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Posted
  • Location: Irlam
  • Location: Irlam

    Here's a report on John P. Finley's (a pioneer in the investigation of tornados) encounter with electrically charged snow on Pike's Peak.

    The story of a very remarkable snowstorm is told says "Scientific Siftings" by Lt John P. Finley, one of the best informed meterologists in the United States, who encountered the storm in making an ascent of Pike's Peak. He says that the storm could be described as a "shower of cold fire." In reality it was so charged with electricity as to present a scene more easily imagined than described. At first the flakes discharged their tiny lights only on coming into contact with the hair of the mule on which the Lt. was mounted. Presently they began coming thicker and faster, each flake emitting its spark as it sank into drifts of snow, or settled on the clothing of the Lt, or the hair of the mule. As the storm increased and the flakes became smaller, each of the icy particles appeared as a trailing blaze of ghostly white light; and the noise produced by the constant electric explosions conveyed an expression of Nature's power which Lt. Finley will never forget. When the storm was at its height and each flake of snow was like a drop of fire, electric sparks were shaken in streams from the Lt's finger tips as well from his ears, beard and nose and a wave of his arms was like the sweep of flaming sword-blades through the air , every point of snow touched giving out its little snap and little flash of light. This phenomenon, though rather rare, is by no means new to meteorologists, it haveing been recorded several times before. By some authors, it seems to have been treated as a sort of phosphorence, but if Lt Finley's description is correct there can be no doubt that in this case each flake was charged with electricity.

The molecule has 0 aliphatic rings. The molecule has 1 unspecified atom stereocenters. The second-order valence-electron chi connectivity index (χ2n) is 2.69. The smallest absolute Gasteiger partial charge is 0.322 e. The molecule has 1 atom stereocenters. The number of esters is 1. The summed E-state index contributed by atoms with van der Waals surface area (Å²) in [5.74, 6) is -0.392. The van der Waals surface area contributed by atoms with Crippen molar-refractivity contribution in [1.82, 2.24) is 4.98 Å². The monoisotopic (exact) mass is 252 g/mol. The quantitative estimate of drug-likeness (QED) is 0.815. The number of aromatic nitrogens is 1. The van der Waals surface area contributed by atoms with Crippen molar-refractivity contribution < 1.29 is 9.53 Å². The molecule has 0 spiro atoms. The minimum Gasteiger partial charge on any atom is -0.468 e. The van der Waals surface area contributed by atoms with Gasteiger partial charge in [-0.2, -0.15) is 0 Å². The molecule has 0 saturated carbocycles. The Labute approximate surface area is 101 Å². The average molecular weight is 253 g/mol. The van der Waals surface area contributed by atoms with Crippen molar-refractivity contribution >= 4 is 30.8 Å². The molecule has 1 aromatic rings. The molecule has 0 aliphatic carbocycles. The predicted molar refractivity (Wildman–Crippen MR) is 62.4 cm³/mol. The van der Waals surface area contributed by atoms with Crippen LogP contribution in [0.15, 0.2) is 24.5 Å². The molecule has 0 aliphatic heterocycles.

Date article appeared was September 1899.

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    Here's a report on John P. Finley's (a pioneer in the investigation of tornados) encounter with electrically charged snow on Pike's Peak.

    The story of a very remarkable snowstorm is told says "Scientific Siftings" by Lt John P. Finley, one of the best informed meterologists in the United States, who encountered the storm in making an ascent of Pike's Peak. He says that the storm could be described as a "shower of cold fire." In reality it was so charged with electricity as to present a scene more easily imagined than described. At first the flakes discharged their tiny lights only on coming into contact with the hair of the mule on which the Lt. was mounted. Presently they began coming thicker and faster, each flake emitting its spark as it sank into drifts of snow, or settled on the clothing of the Lt, or the hair of the mule. As the storm increased and the flakes became smaller, each of the icy particles appeared as a trailing blaze of ghostly white light; and the noise produced by the constant electric explosions conveyed an expression of Nature's power which Lt. Finley will never forget. When the storm was at its height and each flake of snow was like a drop of fire, electric sparks were shaken in streams from the Lt's finger tips as well from his ears, beard and nose and a wave of his arms was like the sweep of flaming sword-blades through the air , every point of snow touched giving out its little snap and little flash of light. This phenomenon, though rather rare, is by no means new to meteorologists, it haveing been recorded several times before. By some authors, it seems to have been treated as a sort of phosphorence, but if Lt Finley's description is correct there can be no doubt that in this case each flake was charged with electricity.

    Date article appeared was September 1899.

    Amazing read Mr.D................one question,would the flakes have hurt/stung as they made contact with skin?

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    Posted
  • Location: Left of centre off of the strip
  • Location: Left of centre off of the strip

    I can imagine it happening and it would only occur in very dry air. Pikes Peak (i've climbed it) is about 14,000 ft and borders the dry plains of Colorado's east. I wonder if the glow would have been a form of St. Elmo's fire?

    Of course it is also possible that the physical exertion in an oxygen deprived atmosphere at such high altitude (4300m+) could make him see things that were not there, but I can imagine that this is a plausible phenomenon. However, in my 15 odd years working in snowbound places, I have never seen it.

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